As we trav­el to new places, we expe­ri­ence new sights, new foods, new art, and new civ­i­liza­tions. The cul­tur­al impact of tourism is unde­ni­able, but the impor­tance of tourism in eco­nom­ic terms should not be under­es­ti­mat­ed. With $1 tril­lion spent by 1 bil­lion tourists every year around the world, it has lit­er­al­ly become a new indus­try over the past few decades. But what hap­pens when tourism ris­es to a whole new lev­el to meet the chal­lenges and demands of the new times? What hap­pens when tourism becomes anoth­er area of ​​human activ­i­ty, where an alter­na­tive view of it stim­u­lates human curios­i­ty and inter­est? Here you will learn about 10 unusu­al types of tourism that are becom­ing more pop­u­lar.

types of tourism

Nuclear tourism

This is a rel­a­tive­ly type of tourism that emerged after the dawn of the Atom­ic Age. Curi­ous tourists fas­ci­nat­ed by the Atom­ic Age can vis­it sites impor­tant to the his­to­ry of the Atom­ic Age. These are places where sig­nif­i­cant inci­dents relat­ed to nuclear ener­gy have occurred. There are muse­ums that spe­cial­ize in atom­ic weapons, but the places where atom­ic bombs were dropped or det­o­nat­ed are the most vis­it­ed. It goes with­out say­ing that Hiroshi­ma and Nagasa­ki are two of the most vis­it­ed places when it comes to nuclear tourism. You can also learn every detail about the Cher­nobyl Nuclear Reac­tor Acci­dent and its effect on those who lived and worked in the area by vis­it­ing the Cher­nobyl Muse­um in Kyiv. Kyiv Muse­um of Cher­nobyl is the most vis­it­ed muse­um of this unusu­al type of tourism.

Tolkien tourism

Thanks to the amaz­ing suc­cess of the Lord of the Rings books and films, this unusu­al form of tourism has been born. Undoubt­ed­ly, The Lord of the Rings is a cul­tur­al phe­nom­e­non pop­u­lar with mil­lions of fans and fans around the world, but hard­ly any­one could have imag­ined that it would become a rea­son for trav­el and tourism. Tolkien tourism allows fans of The Lord of the Rings to vis­it a fic­tion­al “plan­et”, to see impor­tant places men­tioned in films or books. New Zealand is the loca­tion of this attrac­tion, cho­sen by Peter Jack­son because of its beau­ti­ful nature.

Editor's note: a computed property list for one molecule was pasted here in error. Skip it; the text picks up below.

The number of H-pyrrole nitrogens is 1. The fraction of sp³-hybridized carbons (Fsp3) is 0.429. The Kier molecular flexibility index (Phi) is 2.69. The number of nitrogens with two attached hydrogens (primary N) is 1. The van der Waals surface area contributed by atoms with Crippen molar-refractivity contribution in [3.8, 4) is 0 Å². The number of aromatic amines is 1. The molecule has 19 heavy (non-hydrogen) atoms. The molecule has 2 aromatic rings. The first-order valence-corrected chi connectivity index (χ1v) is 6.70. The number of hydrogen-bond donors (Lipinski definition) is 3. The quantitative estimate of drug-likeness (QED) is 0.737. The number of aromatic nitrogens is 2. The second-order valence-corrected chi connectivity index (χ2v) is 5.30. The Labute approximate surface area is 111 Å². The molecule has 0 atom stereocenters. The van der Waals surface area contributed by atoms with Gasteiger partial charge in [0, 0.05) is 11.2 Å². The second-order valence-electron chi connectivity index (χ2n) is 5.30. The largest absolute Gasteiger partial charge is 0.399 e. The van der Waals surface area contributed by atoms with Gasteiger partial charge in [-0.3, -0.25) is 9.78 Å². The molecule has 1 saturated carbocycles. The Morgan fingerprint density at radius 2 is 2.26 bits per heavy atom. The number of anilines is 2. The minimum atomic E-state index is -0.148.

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dark tourism

Dark tourism revolves around any­thing that has to do with death, dis­as­ter, tragedy, and in a few cas­es, even the after­life. Pop­u­lar among such tourists are loca­tions where mul­ti­ple deaths, mass sui­cides, or sites of ancient rit­u­als have tak­en place. One of the most vis­it­ed places in the whole world is Drac­u­la’s cas­tle in Roma­nia, where he lived and killed peo­ple.

drug tourism

Nowa­days, des­ti­na­tions for drug tourism are quite pop­u­lar and legal. For per­son­al use and fun, the cap­i­tal of such tourism is Ams­ter­dam in the Nether­lands. Through­out the year, Dutch Mar­i­jua­na Cafes attract sev­er­al mil­lion guests from all over the world. When it comes to some­thing more seri­ous, Colom­bia imme­di­ate­ly comes to mind. Goa in India is con­sid­ered a very pop­u­lar des­ti­na­tion, where you can get any­thing you want at local rave par­ties. Despite the decline in this type of tourism, Indi­an Malana can offer good qual­i­ty hashish, pro­duced here in large quan­ti­ties.

Ghetto tourism